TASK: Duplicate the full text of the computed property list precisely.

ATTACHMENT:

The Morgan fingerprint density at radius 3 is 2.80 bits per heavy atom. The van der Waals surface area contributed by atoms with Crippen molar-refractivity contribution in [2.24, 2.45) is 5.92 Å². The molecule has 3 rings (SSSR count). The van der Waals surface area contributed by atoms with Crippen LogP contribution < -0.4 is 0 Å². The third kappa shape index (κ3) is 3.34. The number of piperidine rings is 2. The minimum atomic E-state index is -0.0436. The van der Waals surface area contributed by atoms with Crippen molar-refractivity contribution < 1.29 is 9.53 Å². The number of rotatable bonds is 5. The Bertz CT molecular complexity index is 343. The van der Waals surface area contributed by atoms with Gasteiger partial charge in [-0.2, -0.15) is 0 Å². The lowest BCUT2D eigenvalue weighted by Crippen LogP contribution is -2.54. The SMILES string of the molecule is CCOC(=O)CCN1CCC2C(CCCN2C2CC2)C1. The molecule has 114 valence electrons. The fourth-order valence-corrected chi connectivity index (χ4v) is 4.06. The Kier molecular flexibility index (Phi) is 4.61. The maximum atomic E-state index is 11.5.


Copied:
The Morgan fingerprint density at radius 3 is 2.80 bits per heavy atom. The van der Waals surface area contributed by atoms with Crippen molar-refractivity contribution in [2.24, 2.45) is 5.92 Å². The molecule has 3 rings (SSSR count). The van der Waals surface area contributed by atoms with Crippen LogP contribution < -0.4 is 0 Å². The third kappa shape index (κ3) is 3.34. The number of piperidine rings is 2. The minimum atomic E-state index is -0.0436. The van der Waals surface area contributed by atoms with Crippen molar-refractivity contribution < 1.29 is 9.53 Å². The number of rotatable bonds is 5. The Bertz CT molecular complexity index is 343. The van der Waals surface area contributed by atoms with Gasteiger partial charge in [-0.2, -0.15) is 0 Å². The lowest BCUT2D eigenvalue weighted by Crippen LogP contribution is -2.54. The SMILES string of the molecule is CCOC(=O)CCN1CCC2C(CCCN2C2CC2)C1. The molecule has 114 valence electrons. The fourth-order valence-corrected chi connectivity index (χ4v) is 4.06. The Kier molecular flexibility index (Phi) is 4.61. The maximum atomic E-state index is 11.5.